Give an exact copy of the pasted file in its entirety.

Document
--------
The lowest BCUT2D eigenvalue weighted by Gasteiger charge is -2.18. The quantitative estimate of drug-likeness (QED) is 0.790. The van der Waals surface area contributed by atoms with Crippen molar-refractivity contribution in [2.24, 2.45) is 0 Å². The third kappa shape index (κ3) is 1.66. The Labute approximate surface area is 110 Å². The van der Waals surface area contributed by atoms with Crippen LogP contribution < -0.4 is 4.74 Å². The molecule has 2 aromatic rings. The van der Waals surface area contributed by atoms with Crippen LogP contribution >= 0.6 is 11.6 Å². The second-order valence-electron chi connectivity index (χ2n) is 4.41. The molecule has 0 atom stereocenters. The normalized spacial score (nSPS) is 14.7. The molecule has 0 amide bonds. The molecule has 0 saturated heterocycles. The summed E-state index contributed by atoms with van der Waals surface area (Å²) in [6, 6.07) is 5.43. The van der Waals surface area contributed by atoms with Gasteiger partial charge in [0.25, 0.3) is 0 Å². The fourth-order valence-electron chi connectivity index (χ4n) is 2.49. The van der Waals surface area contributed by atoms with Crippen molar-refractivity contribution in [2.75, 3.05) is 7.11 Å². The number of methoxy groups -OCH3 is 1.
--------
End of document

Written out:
The lowest BCUT2D eigenvalue weighted by Gasteiger charge is -2.18. The quantitative estimate of drug-likeness (QED) is 0.790. The van der Waals surface area contributed by atoms with Crippen molar-refractivity contribution in [2.24, 2.45) is 0 Å². The third kappa shape index (κ3) is 1.66. The Labute approximate surface area is 110 Å². The van der Waals surface area contributed by atoms with Crippen LogP contribution < -0.4 is 4.74 Å². The molecule has 2 aromatic rings. The van der Waals surface area contributed by atoms with Crippen LogP contribution >= 0.6 is 11.6 Å². The second-order valence-electron chi connectivity index (χ2n) is 4.41. The molecule has 0 atom stereocenters. The normalized spacial score (nSPS) is 14.7. The molecule has 0 amide bonds. The molecule has 0 saturated heterocycles. The summed E-state index contributed by atoms with van der Waals surface area (Å²) in [6, 6.07) is 5.43. The van der Waals surface area contributed by atoms with Gasteiger partial charge in [0.25, 0.3) is 0 Å². The fourth-order valence-electron chi connectivity index (χ4n) is 2.49. The van der Waals surface area contributed by atoms with Crippen molar-refractivity contribution in [2.75, 3.05) is 7.11 Å². The number of methoxy groups -OCH3 is 1.